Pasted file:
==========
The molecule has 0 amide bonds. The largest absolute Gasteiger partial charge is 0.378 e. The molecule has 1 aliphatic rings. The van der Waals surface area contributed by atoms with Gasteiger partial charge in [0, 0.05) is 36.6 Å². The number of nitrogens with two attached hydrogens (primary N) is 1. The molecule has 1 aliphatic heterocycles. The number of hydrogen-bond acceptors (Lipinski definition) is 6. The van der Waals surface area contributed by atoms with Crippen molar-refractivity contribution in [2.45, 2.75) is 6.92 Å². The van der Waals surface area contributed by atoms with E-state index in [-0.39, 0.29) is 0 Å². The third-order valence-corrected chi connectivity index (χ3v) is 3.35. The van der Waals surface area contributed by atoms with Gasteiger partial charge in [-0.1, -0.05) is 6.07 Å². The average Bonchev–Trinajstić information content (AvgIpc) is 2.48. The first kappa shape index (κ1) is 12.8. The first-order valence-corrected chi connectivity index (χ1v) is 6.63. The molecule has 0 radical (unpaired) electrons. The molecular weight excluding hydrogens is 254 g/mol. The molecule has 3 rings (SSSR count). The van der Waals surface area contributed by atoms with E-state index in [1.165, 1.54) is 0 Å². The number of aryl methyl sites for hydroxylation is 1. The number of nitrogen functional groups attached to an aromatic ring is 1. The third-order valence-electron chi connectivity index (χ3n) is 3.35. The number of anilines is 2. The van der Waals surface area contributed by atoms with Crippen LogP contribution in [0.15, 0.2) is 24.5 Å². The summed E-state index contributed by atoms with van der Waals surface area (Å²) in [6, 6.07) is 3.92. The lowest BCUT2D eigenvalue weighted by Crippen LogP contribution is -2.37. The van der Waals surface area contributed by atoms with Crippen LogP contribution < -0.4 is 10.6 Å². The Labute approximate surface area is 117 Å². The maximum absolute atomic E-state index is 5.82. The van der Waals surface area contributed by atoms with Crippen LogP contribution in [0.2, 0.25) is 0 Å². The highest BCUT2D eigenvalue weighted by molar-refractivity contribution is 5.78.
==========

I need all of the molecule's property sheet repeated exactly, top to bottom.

The molecule has 0 amide bonds. The largest absolute Gasteiger partial charge is 0.378 e. The molecule has 1 aliphatic rings. The van der Waals surface area contributed by atoms with Gasteiger partial charge in [0, 0.05) is 36.6 Å². The number of nitrogens with two attached hydrogens (primary N) is 1. The molecule has 1 aliphatic heterocycles. The number of hydrogen-bond acceptors (Lipinski definition) is 6. The van der Waals surface area contributed by atoms with Crippen molar-refractivity contribution in [2.45, 2.75) is 6.92 Å². The van der Waals surface area contributed by atoms with E-state index in [-0.39, 0.29) is 0 Å². The third-order valence-corrected chi connectivity index (χ3v) is 3.35. The van der Waals surface area contributed by atoms with Gasteiger partial charge in [-0.1, -0.05) is 6.07 Å². The average Bonchev–Trinajstić information content (AvgIpc) is 2.48. The first kappa shape index (κ1) is 12.8. The first-order valence-corrected chi connectivity index (χ1v) is 6.63. The molecule has 0 radical (unpaired) electrons. The molecular weight excluding hydrogens is 254 g/mol. The molecule has 3 rings (SSSR count). The van der Waals surface area contributed by atoms with E-state index in [1.165, 1.54) is 0 Å². The number of aryl methyl sites for hydroxylation is 1. The number of nitrogen functional groups attached to an aromatic ring is 1. The third-order valence-electron chi connectivity index (χ3n) is 3.35. The number of anilines is 2. The van der Waals surface area contributed by atoms with Crippen LogP contribution in [0.15, 0.2) is 24.5 Å². The summed E-state index contributed by atoms with van der Waals surface area (Å²) in [6, 6.07) is 3.92. The lowest BCUT2D eigenvalue weighted by Crippen LogP contribution is -2.37. The van der Waals surface area contributed by atoms with Crippen LogP contribution < -0.4 is 10.6 Å². The Labute approximate surface area is 117 Å². The maximum absolute atomic E-state index is 5.82. The van der Waals surface area contributed by atoms with Crippen LogP contribution in [0.2, 0.25) is 0 Å². The highest BCUT2D eigenvalue weighted by molar-refractivity contribution is 5.78.